Many birds and mammals are particularly easy to photograph during the winter. Birds can be attracted to your backyard with sunflower seeds and suet. Some mammals also come to feeders, but the species depends on where you live. In most places, you can expect hungry squirrels, but we’ve also had skunks, raccoons, opossums, moose, black bears, deer, and flying squirrels at our feeders.

And in Idaho, a pine marten regularly visits our suet feeder.

A long lens in the 400mm to 600mm range is best for backyard bird and squirrel photography. We’ve used Nikon’s 500mm f/4 lens for more than a decade with wonderful results, but a 300mm f/4 with a 1.4x converter making a 420mm lens is an affordable alternative. Tokina, Sigma, and Tamron all make less expensive lenses in the 400mm range that work well.

You’ll also need a blind since most backyard critters won’t let you approach closely, but there are always exceptions.

Chickadees are notorious for being friendly, landing on our hands to beg for food.

You can purchase blinds from Leonard Rue Enterprises and DB Designs or build your own out of 2×4’s and camouflage material. An even easier way to proceed is to put your feeder in front of a window on the north side of your house or garage.

Since you’ll be photographing toward the north, plenty of light will illuminate the front of your animal as long as the roof isn’t so high that it blocks the sunlight. It’s best to be able to remove the window when you are taking photos since shooting through window glass typically costs some image sharpness and may induce a slight color cast.

Find a tree or bush in your backyard that naturally provides photogenic perches for the birds. You can even move trees around if none are naturally growing in the perfect spot. (Discarded Christmas trees work well.)

Then place a large barrel with a lid on it right in front of the tree to serve as a feeding station. The idea is to photograph the birds in the tree just above the barrel and not standing in a pile of birdseed although well done photos of birds at attractive feeders (a barrel doesn’t qualify as attractive) do sell well in the marketplace.

The barrel works better than most commercial feeders because there is more room on top. When birds are fighting for position on the narrow ledges of commercial feeders, they jump around more making them harder to photograph. Everything seems to be more relaxed when there is plenty of room at the dinner table.

Most birds are too small and active to meter directly. The best way to proceed is to place a mid-toned subject near the scene, so you can quickly meter that. We often tape a Kodak 18% gray card to the barrel; this works pretty well, unless it rains. Gray cards also fade in time when exposed to bright sun for a few days so be careful. A faded gray card is more reflective than 18% which will cause underexposure problems.

Bright sun or bright overcast are the best lighting conditions for birds and mammals. If the sun is shining, photograph them against the blue sky. If conditions are bright overcast, avoid the gray sky by composing so your visitors are against the out-of-focus trees in the background.

But, our favorite conditions are bright overcast on a very snowy day. This doesn’t happen often, but photographing animals with snow blowing through the frame adds an exciting element to the photo.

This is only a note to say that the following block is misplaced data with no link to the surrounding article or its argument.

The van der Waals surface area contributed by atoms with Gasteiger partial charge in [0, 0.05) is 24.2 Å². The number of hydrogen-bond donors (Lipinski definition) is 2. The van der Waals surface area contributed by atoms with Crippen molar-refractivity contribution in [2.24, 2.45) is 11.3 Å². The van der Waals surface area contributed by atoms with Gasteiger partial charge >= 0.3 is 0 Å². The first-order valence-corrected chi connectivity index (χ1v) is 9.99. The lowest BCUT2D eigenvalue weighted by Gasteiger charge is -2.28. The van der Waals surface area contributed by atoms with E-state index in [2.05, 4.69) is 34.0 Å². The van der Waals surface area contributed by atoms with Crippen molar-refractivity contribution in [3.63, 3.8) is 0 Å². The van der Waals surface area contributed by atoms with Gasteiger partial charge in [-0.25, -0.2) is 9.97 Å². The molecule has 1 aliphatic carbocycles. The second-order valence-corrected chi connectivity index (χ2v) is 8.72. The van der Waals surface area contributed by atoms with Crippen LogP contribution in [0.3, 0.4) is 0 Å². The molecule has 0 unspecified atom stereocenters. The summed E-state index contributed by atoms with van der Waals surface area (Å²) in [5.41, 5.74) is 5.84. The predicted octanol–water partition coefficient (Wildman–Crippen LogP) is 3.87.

Getting around during the winter months can be a problem due to deep snow. So we often wear snowshoes which permits us to walk virtually on top of the snow no matter how deep. Just don’t fall over backwards while wearing a heavy camera backpack because its very difficult to get back up.

Also, snowshoes are worse than useless when the snow is very wet. They slice right through melting snow; with every step, you’ll have about 5 pounds of wet snow sitting on top of your snowshoe.

Cold, dry snow that has had a few days to pack down is the best for easy snowshoeing. Iverson’s Michigan Trapper Model snowshoe has worked well for us for many years.

Arctic Cat snowmobiles that feature extra long tracks for better traction in deep snow have been enormously useful to us for more than a decade. Today, we both drive 1995 Arctic Cat EXT EFI Mountain Cat models.

This model is designed to carry a single rider over deep snow and the electronic fuel injection system is great in the mountains where changes in altitude of thousands of feet are normal in a days outing. We carry our photo gear by wearing a large camera backpack like a Lowe Pro or Sundog. The bottom of the backpack sits on the seat like a second rider.

Frequently, we attach a small sled to a hitch on the back of our snowmobile. You have to drive slower when using the trailing sled, but it works well when we wish to take both 35mm and large format cameras at the same time.

We would really rather not disturb the awesome silence of winter with our snowmobiles, but it’s often the only reasonable way to reach waterfalls and other scenic areas that are many miles from the nearest plowed road. Frequently, we drive our snowmobiles more than 100 miles in a day over unplowed roads and snowmobile trails to fabulous scenic locations in the mountains around our home and in nearby Yellowstone National Park.

Modern snowmobiles can easily cruise at 50-60 mph if snow and trail conditions permit, so you can cover a lot of territory if necessary.


Cold temperatures are tough on your equipment. Batteries are notorious for going dead when the temperature drops. If the temperature isn’t below 15 degrees F, a couple sets of new batteries usually keep the camera working.

Just keep the batteries that aren’t being used stored on the inside of your coat to keep them warm. Then change batteries when needed. A much better way to maintain battery power, especially when the temperatures approach zero, is to use a power pack that accepts rechargeable NiCad batteries. NiCads hold their charge in cold weather better than regular alkaline batteries so this is the best way to go.

Chilly temperatures can damage your equipment when you take cold camera gear into a warm room. Cold equipment makes the warm air inside your house reach the dew point causing moisture to condense on and inside your camera gear in a very short period of time.

Since water is bad for camera gear, it’s best to avoid this problem. We leave our equipment outside all day long until we know it isn’t going to be used anymore that day. Before bringing the gear inside, we put all of our equipment inside a plastic bag and then squeeze as much air as possible out of the bag.